The Chinese voyages ended abruptly about 1433; seventy odd years later, the Portuguese learned how to navigate the Indian Ocean from a renegade Muslim captain on the east African coast and a quite extraordinary campaign of violence was unleashed in an area which until then had remained relatively peaceful; for trade took precedence over every other activity, and religious tolerance was the rule, not the exception. But even the Portuguese adapted. For example: during the 16th century the Dominicans established missions on the island of Solor, off the east coast of Flores in Nusa Tenggara. Communities of Christianized locals who married Portuguese grew up around the Dominican Missions, becoming the people known to themselves as Topasses and to the Dutch as Black Portuguese. The Topasses were active traders, especially in sandalwood, throughout the archipelago and were particularly successful in Timor, where descendent populations survive today, as they do in Darwin itself, which has been a haven for Timorese exiles since 1975.

The derivation of the word Topasses is a matter of some complexity. Tupassi (Topasses), purportedly comes from the Hindu word for hat, topi, because the Topasses regarded themselves as Gente de Chapeo - People of the Hat. They were also known as the Larantuqueiros, from the islands of that name off eastern Flores. The Dutch, whom they fought for several hundred years, called them Swarte Portugueezen in all official documents. In the language of the Atoni Pa Meto population, who had the longest established contact with them on Timor, they were known as Sobe Kase - Foreign Hats. Yet another variant, among the Rotinese, on the small island at the western tip of Timor, was Sapeo Nggeo - Black Hats. Topasses were multilingual. Portuguese was their status language, also used for worship; Malay was their language of trade; and most Topasses spoke, as their mother-tongue, a local language of Flores or Timor.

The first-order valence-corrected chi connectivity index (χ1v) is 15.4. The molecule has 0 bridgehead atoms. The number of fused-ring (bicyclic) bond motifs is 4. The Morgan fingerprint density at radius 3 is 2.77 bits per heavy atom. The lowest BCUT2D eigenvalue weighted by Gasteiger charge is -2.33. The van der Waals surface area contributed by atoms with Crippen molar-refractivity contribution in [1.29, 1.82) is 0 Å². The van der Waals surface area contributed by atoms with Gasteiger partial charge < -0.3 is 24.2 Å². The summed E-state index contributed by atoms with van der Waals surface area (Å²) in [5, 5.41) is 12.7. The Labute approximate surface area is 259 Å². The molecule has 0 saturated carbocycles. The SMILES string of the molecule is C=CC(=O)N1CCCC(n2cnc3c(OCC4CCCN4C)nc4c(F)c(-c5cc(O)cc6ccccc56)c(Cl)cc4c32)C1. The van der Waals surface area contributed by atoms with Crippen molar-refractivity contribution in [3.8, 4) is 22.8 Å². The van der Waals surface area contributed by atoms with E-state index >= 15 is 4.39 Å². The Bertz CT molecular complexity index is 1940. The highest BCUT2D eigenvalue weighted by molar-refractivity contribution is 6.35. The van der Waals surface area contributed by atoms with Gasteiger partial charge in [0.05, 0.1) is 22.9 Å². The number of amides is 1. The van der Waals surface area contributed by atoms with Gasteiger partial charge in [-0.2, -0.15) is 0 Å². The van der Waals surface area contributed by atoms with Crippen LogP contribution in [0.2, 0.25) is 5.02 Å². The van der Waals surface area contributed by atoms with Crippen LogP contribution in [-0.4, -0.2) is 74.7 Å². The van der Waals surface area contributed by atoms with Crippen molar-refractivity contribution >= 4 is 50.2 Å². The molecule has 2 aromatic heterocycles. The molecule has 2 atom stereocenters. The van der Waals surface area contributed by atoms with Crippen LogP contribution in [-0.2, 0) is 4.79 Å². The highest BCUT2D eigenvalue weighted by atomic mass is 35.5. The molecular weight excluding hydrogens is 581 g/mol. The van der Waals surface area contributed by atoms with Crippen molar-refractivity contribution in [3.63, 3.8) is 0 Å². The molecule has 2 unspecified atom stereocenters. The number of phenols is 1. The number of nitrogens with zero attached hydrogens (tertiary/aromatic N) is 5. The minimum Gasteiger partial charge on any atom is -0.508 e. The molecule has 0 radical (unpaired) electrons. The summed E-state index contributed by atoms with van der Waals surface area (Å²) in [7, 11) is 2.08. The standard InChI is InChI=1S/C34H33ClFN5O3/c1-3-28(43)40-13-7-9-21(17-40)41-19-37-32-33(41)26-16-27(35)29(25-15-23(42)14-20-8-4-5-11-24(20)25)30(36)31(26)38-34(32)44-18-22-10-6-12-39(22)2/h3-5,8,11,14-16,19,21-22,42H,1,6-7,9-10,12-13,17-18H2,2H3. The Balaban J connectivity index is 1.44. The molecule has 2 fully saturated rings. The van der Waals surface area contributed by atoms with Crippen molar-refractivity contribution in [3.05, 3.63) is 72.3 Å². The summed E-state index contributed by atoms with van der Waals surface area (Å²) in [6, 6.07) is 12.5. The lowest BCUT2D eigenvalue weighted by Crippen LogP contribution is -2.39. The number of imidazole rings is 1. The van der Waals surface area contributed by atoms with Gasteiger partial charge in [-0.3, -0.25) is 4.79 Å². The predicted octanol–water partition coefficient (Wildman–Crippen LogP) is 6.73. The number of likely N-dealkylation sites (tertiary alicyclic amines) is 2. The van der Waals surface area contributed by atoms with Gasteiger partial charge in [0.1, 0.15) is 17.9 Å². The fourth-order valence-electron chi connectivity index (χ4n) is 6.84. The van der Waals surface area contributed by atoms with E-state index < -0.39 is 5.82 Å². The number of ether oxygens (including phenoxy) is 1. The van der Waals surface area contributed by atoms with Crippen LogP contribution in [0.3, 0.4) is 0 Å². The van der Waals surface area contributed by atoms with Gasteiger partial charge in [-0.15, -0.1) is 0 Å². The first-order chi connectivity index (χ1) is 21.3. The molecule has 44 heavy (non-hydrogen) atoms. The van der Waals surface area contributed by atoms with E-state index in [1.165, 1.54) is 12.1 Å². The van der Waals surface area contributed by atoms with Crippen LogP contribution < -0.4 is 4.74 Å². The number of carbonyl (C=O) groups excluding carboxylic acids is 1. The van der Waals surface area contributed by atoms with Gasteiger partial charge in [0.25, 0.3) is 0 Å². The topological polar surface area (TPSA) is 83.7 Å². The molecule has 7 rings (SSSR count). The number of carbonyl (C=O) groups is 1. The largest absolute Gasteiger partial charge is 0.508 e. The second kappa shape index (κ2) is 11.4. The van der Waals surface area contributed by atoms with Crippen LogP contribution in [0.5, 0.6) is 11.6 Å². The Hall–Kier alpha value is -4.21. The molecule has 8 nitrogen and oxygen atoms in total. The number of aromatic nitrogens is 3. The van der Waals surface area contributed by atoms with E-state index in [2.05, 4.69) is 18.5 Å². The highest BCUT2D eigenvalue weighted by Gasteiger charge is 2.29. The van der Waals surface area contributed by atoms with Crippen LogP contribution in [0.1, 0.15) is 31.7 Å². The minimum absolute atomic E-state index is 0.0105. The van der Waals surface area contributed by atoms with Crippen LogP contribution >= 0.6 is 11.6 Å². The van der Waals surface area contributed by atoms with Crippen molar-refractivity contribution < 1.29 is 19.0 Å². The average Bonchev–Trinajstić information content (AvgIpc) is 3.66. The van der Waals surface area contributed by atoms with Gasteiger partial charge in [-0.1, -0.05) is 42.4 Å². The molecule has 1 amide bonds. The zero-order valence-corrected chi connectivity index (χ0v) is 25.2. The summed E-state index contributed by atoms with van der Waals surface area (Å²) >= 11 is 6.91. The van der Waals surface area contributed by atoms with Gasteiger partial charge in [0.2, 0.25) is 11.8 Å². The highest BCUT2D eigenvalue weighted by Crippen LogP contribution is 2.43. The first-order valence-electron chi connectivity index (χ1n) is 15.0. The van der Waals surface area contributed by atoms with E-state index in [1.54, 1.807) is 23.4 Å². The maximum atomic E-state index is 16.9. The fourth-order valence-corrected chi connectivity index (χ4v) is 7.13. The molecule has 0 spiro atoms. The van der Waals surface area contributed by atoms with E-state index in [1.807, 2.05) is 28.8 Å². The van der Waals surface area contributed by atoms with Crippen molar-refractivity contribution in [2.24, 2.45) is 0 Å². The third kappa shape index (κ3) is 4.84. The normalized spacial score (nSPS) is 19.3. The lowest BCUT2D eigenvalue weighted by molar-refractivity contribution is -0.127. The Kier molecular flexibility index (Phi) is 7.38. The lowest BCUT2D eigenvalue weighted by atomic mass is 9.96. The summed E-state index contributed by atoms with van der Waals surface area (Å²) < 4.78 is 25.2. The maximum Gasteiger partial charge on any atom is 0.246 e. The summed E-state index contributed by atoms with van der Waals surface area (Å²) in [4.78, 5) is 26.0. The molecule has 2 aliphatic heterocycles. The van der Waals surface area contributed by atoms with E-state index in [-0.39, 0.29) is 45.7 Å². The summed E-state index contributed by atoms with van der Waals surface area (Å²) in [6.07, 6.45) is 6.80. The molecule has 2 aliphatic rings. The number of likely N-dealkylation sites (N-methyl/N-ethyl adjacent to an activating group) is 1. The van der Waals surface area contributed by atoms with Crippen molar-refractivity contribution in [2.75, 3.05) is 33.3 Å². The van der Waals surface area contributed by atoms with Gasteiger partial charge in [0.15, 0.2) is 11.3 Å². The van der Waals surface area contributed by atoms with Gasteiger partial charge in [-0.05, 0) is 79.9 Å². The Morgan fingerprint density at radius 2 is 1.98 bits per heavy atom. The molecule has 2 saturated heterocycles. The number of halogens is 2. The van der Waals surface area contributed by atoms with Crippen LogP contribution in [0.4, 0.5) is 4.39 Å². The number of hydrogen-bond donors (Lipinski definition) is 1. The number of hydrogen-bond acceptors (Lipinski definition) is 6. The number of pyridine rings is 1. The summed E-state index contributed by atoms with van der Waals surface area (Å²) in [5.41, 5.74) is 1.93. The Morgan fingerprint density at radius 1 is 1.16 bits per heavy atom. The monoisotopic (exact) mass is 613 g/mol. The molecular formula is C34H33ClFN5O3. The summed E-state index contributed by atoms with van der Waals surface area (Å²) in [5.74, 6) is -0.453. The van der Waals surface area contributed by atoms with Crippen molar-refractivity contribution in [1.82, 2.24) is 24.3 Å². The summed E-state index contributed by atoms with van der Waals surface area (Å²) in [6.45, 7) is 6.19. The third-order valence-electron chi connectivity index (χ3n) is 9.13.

The Dutch Discover Australia